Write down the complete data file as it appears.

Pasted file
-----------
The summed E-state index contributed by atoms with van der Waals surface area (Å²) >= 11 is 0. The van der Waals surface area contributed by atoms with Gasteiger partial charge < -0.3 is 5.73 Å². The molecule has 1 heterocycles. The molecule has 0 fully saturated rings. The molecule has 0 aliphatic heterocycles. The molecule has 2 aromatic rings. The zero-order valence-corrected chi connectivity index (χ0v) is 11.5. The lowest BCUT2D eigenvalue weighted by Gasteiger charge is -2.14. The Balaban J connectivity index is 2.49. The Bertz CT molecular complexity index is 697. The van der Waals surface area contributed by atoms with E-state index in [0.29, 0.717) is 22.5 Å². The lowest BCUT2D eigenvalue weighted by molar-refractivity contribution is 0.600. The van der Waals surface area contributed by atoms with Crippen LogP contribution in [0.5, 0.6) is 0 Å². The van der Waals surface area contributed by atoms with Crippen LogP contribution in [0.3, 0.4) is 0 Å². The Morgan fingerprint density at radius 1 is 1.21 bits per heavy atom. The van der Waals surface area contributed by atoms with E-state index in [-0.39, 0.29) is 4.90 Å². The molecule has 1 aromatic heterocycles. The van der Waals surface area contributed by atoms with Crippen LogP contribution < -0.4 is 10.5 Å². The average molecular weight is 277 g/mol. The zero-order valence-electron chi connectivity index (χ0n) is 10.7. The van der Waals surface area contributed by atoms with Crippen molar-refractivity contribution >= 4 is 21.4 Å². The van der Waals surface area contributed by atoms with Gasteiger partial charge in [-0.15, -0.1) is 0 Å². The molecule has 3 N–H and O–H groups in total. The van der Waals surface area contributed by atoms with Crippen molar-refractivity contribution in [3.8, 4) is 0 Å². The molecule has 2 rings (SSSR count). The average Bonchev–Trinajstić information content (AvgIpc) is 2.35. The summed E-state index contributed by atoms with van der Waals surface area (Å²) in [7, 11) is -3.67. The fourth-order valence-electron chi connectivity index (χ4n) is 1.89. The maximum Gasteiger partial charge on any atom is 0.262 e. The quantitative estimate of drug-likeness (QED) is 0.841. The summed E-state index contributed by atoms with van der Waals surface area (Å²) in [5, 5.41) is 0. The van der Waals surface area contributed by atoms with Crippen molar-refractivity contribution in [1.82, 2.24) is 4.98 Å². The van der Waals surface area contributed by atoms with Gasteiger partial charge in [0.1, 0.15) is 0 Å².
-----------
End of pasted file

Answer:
The summed E-state index contributed by atoms with van der Waals surface area (Å²) >= 11 is 0. The van der Waals surface area contributed by atoms with Gasteiger partial charge < -0.3 is 5.73 Å². The molecule has 1 heterocycles. The molecule has 0 fully saturated rings. The molecule has 0 aliphatic heterocycles. The molecule has 2 aromatic rings. The zero-order valence-corrected chi connectivity index (χ0v) is 11.5. The lowest BCUT2D eigenvalue weighted by Gasteiger charge is -2.14. The Balaban J connectivity index is 2.49. The Bertz CT molecular complexity index is 697. The van der Waals surface area contributed by atoms with E-state index in [0.29, 0.717) is 22.5 Å². The lowest BCUT2D eigenvalue weighted by molar-refractivity contribution is 0.600. The van der Waals surface area contributed by atoms with Crippen LogP contribution in [0.5, 0.6) is 0 Å². The van der Waals surface area contributed by atoms with Crippen LogP contribution in [0.3, 0.4) is 0 Å². The Morgan fingerprint density at radius 1 is 1.21 bits per heavy atom. The van der Waals surface area contributed by atoms with E-state index in [-0.39, 0.29) is 4.90 Å². The molecule has 1 aromatic heterocycles. The van der Waals surface area contributed by atoms with Crippen LogP contribution < -0.4 is 10.5 Å². The average molecular weight is 277 g/mol. The zero-order valence-electron chi connectivity index (χ0n) is 10.7. The van der Waals surface area contributed by atoms with Crippen molar-refractivity contribution >= 4 is 21.4 Å². The van der Waals surface area contributed by atoms with Gasteiger partial charge in [-0.15, -0.1) is 0 Å². The molecule has 3 N–H and O–H groups in total. The van der Waals surface area contributed by atoms with Crippen molar-refractivity contribution in [3.8, 4) is 0 Å². The molecule has 2 rings (SSSR count). The average Bonchev–Trinajstić information content (AvgIpc) is 2.35. The summed E-state index contributed by atoms with van der Waals surface area (Å²) in [7, 11) is -3.67. The fourth-order valence-electron chi connectivity index (χ4n) is 1.89. The maximum Gasteiger partial charge on any atom is 0.262 e. The quantitative estimate of drug-likeness (QED) is 0.841. The summed E-state index contributed by atoms with van der Waals surface area (Å²) in [5, 5.41) is 0. The van der Waals surface area contributed by atoms with Crippen molar-refractivity contribution in [1.82, 2.24) is 4.98 Å². The van der Waals surface area contributed by atoms with Gasteiger partial charge in [0.1, 0.15) is 0 Å².